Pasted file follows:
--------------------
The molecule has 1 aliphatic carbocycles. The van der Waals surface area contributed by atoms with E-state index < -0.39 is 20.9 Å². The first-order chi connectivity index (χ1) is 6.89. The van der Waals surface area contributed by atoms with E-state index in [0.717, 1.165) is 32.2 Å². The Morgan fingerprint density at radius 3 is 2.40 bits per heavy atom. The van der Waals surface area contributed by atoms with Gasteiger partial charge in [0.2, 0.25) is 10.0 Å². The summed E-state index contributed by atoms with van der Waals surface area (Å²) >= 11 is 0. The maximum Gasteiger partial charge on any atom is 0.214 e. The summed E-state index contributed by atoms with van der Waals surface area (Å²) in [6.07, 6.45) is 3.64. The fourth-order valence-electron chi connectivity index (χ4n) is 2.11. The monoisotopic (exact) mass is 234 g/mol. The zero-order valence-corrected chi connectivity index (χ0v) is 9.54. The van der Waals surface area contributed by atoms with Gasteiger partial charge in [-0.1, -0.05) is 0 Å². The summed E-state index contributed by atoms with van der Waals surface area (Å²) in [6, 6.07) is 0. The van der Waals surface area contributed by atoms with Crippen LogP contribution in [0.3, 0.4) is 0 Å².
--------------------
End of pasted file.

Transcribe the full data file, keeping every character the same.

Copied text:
The molecule has 1 aliphatic carbocycles. The van der Waals surface area contributed by atoms with E-state index < -0.39 is 20.9 Å². The first-order chi connectivity index (χ1) is 6.89. The van der Waals surface area contributed by atoms with E-state index in [0.717, 1.165) is 32.2 Å². The Morgan fingerprint density at radius 3 is 2.40 bits per heavy atom. The van der Waals surface area contributed by atoms with Gasteiger partial charge in [0.2, 0.25) is 10.0 Å². The summed E-state index contributed by atoms with van der Waals surface area (Å²) >= 11 is 0. The maximum Gasteiger partial charge on any atom is 0.214 e. The summed E-state index contributed by atoms with van der Waals surface area (Å²) in [6.07, 6.45) is 3.64. The fourth-order valence-electron chi connectivity index (χ4n) is 2.11. The monoisotopic (exact) mass is 234 g/mol. The zero-order valence-corrected chi connectivity index (χ0v) is 9.54. The van der Waals surface area contributed by atoms with Gasteiger partial charge in [-0.1, -0.05) is 0 Å². The summed E-state index contributed by atoms with van der Waals surface area (Å²) in [6, 6.07) is 0. The van der Waals surface area contributed by atoms with Crippen LogP contribution in [0.3, 0.4) is 0 Å².